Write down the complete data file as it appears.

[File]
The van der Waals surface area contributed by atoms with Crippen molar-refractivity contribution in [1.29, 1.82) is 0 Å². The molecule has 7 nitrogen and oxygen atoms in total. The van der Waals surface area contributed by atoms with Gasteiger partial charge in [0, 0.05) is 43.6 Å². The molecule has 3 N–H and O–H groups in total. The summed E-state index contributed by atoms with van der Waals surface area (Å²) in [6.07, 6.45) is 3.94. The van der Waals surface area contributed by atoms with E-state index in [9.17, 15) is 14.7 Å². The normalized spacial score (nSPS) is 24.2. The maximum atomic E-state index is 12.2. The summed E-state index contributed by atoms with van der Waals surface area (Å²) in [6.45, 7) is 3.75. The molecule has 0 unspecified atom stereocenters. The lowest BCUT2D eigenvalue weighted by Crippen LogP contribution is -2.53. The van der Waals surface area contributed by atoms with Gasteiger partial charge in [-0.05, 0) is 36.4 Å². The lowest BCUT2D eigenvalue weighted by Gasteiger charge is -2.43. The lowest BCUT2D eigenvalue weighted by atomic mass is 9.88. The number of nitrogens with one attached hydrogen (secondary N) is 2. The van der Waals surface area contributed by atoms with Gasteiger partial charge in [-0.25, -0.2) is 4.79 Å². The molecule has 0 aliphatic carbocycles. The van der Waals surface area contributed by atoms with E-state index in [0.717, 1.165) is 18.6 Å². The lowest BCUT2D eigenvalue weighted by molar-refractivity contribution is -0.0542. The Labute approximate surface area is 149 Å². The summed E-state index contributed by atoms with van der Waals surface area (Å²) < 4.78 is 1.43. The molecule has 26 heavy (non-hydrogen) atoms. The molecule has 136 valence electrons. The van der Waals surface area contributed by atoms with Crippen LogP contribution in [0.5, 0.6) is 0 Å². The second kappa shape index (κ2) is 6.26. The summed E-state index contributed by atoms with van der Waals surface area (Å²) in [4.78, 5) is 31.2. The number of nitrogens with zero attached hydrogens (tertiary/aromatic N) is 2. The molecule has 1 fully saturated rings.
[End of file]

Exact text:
The van der Waals surface area contributed by atoms with Crippen molar-refractivity contribution in [1.29, 1.82) is 0 Å². The molecule has 7 nitrogen and oxygen atoms in total. The van der Waals surface area contributed by atoms with Gasteiger partial charge in [0, 0.05) is 43.6 Å². The molecule has 3 N–H and O–H groups in total. The summed E-state index contributed by atoms with van der Waals surface area (Å²) in [6.07, 6.45) is 3.94. The van der Waals surface area contributed by atoms with E-state index in [9.17, 15) is 14.7 Å². The normalized spacial score (nSPS) is 24.2. The maximum atomic E-state index is 12.2. The summed E-state index contributed by atoms with van der Waals surface area (Å²) in [6.45, 7) is 3.75. The molecule has 0 unspecified atom stereocenters. The lowest BCUT2D eigenvalue weighted by Crippen LogP contribution is -2.53. The van der Waals surface area contributed by atoms with Gasteiger partial charge in [-0.05, 0) is 36.4 Å². The lowest BCUT2D eigenvalue weighted by Gasteiger charge is -2.43. The lowest BCUT2D eigenvalue weighted by atomic mass is 9.88. The number of nitrogens with one attached hydrogen (secondary N) is 2. The van der Waals surface area contributed by atoms with Gasteiger partial charge in [-0.25, -0.2) is 4.79 Å². The molecule has 0 aliphatic carbocycles. The van der Waals surface area contributed by atoms with E-state index in [0.717, 1.165) is 18.6 Å². The lowest BCUT2D eigenvalue weighted by molar-refractivity contribution is -0.0542. The Labute approximate surface area is 149 Å². The summed E-state index contributed by atoms with van der Waals surface area (Å²) < 4.78 is 1.43. The molecule has 26 heavy (non-hydrogen) atoms. The molecule has 136 valence electrons. The van der Waals surface area contributed by atoms with Crippen LogP contribution in [0.5, 0.6) is 0 Å². The second kappa shape index (κ2) is 6.26. The summed E-state index contributed by atoms with van der Waals surface area (Å²) in [4.78, 5) is 31.2. The number of nitrogens with zero attached hydrogens (tertiary/aromatic N) is 2. The molecule has 1 fully saturated rings.